(Host) Educators say the disappointing results from this year’s statewide science assessments aren’t necessarily cause for worry.
The tests were given for the first time in May to students in fourth, eighth and eleventh grades. Fewer than half the fourth graders tested as proficient or better. Only 26 percent of eighth graders and 25 percent of eleventh graders met the state’s grade level expectations for science.
Pat Fitzsimmons works in the assessment division of the Vermont Department of Education. She says the science tests are based on relatively new curriculum that some schools haven’t yet fully adopted.
(Fitzsimmons) If we still get these results in three years I would be concerned. But I really have confidence. We have many amazing science teachers in Vermont and I really have confidence that they will use the data to recognize their strengths as well as build on those areas that need improvement.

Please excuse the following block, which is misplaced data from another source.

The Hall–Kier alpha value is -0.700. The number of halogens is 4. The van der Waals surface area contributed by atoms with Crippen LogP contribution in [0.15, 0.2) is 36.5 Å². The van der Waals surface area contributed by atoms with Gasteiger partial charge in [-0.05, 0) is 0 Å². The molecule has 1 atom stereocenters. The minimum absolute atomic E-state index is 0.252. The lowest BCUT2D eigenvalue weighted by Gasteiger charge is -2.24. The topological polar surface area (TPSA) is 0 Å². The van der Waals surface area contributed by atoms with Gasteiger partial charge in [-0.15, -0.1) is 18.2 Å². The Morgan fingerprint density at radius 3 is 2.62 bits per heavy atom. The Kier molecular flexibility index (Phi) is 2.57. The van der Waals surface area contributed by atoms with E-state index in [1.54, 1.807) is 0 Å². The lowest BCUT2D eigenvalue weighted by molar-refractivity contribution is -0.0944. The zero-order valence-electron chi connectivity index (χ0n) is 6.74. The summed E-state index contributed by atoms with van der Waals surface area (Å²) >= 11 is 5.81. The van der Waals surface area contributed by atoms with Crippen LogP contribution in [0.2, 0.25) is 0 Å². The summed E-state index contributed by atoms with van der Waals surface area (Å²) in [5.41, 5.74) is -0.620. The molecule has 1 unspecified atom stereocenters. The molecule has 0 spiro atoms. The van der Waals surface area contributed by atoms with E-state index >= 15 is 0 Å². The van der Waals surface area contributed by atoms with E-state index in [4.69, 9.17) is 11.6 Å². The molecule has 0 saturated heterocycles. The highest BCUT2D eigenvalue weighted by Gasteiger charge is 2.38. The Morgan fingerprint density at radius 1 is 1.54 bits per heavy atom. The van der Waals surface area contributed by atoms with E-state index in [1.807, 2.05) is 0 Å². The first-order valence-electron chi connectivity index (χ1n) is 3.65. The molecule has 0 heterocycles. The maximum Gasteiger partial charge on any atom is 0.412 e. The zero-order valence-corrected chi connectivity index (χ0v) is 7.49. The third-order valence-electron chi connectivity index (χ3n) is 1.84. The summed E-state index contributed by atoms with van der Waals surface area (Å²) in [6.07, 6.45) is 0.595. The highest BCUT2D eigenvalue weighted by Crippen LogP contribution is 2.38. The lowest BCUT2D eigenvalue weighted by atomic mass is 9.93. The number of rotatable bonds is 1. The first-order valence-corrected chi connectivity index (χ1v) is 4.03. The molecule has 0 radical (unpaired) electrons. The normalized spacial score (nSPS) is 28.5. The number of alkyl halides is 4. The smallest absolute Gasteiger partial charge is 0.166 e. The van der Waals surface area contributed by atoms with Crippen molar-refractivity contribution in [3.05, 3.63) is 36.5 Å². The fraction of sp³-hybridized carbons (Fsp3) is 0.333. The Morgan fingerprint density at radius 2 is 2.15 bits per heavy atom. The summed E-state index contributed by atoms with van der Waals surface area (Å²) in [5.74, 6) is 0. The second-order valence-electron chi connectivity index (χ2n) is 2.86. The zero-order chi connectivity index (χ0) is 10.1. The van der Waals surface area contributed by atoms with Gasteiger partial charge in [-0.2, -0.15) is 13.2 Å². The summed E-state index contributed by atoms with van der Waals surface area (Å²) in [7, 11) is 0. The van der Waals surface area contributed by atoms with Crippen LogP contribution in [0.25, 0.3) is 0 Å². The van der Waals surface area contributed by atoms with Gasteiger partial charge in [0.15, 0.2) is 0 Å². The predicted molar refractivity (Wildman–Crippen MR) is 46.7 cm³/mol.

(Host) Fitzsimmons says the new standards call for students to learn to gather information and think like scientists. Bill Eschholz is an award-winning science teacher at Mount Mansfield Union High School. He says some science classes are still just learning facts.
(Eschholz) And you know we’ve got to expand that and do some more inquiry and get the kids to critically analyze what they’re doing. We’ve got a river right down the road from us and we can get the kids doing labs, collecting data that means something to them. We got kids that might not necessarily think of themselves as a science students but they’re fishermen. And all of a sudden they make the connection, "hey, the water quality in this brook is going to affect whether or not I’m going to catch trout."
(Host) Eschholz says that kind of thinking will make students more informed citizens, whether they become scientists or not.